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Java Cookbook by Ian F. Darwin

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Finding Today’s Date

Problem

You want to find today’s date.

Solution

Use a Date object’s toString( ) method.

Discussion

The quick and simple way to get today’s date and time is to construct a Date object with no arguments in the constructor call, and call its toString( ) method:

// Date0.java 
System.out.println(new java.util.Date(  ));

However, for reasons just outlined, we want to use a Calendar object. Just use Calendar.getInstance().getTime( ), which returns a Date object (even though the name makes it seem like it should return a Time value[21]), and print the resulting Date object, either using its toString( ) method or a DateFormat object. You might be tempted to construct a GregorianCalendar object, using the no-argument constructor, but if you do this, your program will not give the correct answer when non-western locales get Calendar subclasses of their own (in some future release of Java). The static factory method Calendar.getInstance( ) returns a localized Calendar subclass for the locale you are in. In North America and Europe it will likely return a GregorianCalendar, but in other parts of the world it might (someday) return a different kind of Calendar.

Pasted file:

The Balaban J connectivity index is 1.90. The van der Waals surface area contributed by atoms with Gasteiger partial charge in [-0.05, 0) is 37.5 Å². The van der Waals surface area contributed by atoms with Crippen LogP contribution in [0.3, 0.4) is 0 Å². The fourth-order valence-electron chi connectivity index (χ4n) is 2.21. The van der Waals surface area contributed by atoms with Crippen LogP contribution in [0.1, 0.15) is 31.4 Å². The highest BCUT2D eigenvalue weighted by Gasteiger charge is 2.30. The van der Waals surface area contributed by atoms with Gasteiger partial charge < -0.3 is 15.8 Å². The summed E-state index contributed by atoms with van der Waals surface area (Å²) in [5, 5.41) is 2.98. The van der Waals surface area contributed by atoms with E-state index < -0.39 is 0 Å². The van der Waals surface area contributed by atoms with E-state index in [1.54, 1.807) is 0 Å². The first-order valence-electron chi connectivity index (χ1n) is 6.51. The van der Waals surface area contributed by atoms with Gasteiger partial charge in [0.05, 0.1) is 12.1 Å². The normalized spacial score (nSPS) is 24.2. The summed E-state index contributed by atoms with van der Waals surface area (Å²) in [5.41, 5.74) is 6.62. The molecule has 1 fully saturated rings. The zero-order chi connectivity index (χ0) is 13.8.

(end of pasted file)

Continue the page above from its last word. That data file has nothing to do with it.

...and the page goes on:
Do not try to use a GregorianCalendar ’s toString( ) method; the results are truly impressive, but not very interesting. Sun’s implementation prints all its internal state information; Kaffe’s inherits Object’s toString( ), which just prints the class name and the hashcode. Neither is useful for our purposes.

// Date1,.javaj ...

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